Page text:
There are times in our lives when certain events offer a heaping dose of humility. Maybe that humble moment was being laid off or fired from a job you thought seemed so secure. Or maybe it was when you were overconfident about your favorite sports team — before it snatched defeat from the jaws of a potentially big victory and you had to face fans of the winning team. (For me, the Boston Red Sox in the 1986 World Series: the wild pitch in Game Six, the slow roller through Bill Buckner’s legs at first base. True baseball fans will remember the collective agony within Red Sox Nation.)
Being overconfident about your favorite sports team is one thing, getting dumped by a significant other is another, and there's a whole new level of humility when you get laid off or fired from a job you thought seemed so secure. Yet, humility can also serve you well in the job interview, no matter how effective you are at "selling" yourself to a potential employer. You need to be effective at selling yourself to a potential employer, but without being cocky or arrogant. You need a balance of confidence and humility.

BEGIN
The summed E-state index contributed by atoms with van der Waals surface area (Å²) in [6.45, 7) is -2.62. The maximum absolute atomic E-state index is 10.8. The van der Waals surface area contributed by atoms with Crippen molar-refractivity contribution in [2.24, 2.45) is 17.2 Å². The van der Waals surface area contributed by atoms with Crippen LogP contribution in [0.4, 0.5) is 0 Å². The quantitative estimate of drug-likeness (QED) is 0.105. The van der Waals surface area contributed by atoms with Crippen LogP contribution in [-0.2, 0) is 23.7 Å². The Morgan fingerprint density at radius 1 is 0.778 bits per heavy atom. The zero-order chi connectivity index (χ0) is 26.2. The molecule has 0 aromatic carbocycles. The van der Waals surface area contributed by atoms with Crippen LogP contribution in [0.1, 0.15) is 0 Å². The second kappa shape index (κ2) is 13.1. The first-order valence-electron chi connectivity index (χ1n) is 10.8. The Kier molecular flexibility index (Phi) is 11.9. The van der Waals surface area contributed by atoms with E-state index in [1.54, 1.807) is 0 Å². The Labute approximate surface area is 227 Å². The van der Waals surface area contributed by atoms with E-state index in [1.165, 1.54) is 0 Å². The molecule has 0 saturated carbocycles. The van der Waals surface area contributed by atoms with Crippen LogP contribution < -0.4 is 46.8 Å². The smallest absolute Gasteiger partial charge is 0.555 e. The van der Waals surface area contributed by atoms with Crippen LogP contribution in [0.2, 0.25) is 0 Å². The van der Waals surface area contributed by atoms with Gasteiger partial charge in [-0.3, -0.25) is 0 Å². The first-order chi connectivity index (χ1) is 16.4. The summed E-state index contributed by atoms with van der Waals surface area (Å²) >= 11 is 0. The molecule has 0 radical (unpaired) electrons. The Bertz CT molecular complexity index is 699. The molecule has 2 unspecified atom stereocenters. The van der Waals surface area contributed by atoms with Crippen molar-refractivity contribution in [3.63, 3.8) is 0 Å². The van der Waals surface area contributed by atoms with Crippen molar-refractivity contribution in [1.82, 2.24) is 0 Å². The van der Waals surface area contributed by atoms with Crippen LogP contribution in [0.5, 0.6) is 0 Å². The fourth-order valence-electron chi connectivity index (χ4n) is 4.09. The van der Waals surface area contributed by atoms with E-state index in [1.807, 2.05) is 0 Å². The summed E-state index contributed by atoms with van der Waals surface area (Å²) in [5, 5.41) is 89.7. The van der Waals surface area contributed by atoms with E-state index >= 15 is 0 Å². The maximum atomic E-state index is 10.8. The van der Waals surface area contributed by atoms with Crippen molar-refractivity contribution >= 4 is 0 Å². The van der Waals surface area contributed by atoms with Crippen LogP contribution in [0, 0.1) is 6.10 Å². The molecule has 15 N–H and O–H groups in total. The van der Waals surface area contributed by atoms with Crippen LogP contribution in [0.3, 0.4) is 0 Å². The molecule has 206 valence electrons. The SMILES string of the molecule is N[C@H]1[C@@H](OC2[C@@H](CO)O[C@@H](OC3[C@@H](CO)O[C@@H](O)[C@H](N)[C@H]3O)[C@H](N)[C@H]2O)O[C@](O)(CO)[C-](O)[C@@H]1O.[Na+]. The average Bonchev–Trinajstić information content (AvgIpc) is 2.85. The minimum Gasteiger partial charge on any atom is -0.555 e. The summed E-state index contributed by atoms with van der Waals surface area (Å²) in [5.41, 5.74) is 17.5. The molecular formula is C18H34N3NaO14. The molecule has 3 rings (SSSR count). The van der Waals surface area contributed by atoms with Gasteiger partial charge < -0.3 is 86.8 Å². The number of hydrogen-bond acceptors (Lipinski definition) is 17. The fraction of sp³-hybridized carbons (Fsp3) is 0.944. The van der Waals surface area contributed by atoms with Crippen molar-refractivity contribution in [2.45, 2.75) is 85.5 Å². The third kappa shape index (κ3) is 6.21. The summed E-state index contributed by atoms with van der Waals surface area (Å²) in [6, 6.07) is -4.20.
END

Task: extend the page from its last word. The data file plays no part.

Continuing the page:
So, if a hiring manager were to ask "Tell me about a time you failed," how would you answer?
Doing that effectively requires you to know yourself, to think of a time when a work-related situation didn’t turn out quite as you had hoped, and — most important of all — to not be afraid to admit failure. Maybe you paid too much attention to details that caused you to miss a deadline, or you rushed a project to make a deadline by skipping a couple of critical steps. Or maybe your over-aggressive sales tactics got the better of you and you lost a potential client.
Everyone makes mistakes. A would-be employer knows that, so don't pretend you've never failed. An interviewer is interested in seeing how you took responsibility for your failure, what you learned from it, and how you would prevent similar failures from happening again.
If you can tell your story honestly and confidently, the interviewer may see someone who knows himself or herself well and is always looking to improve. That’s something just about any employer would value in an employee.
Have you ever had to tell a hiring manager about a time you failed? What did you say and did you get the job? Tell us.
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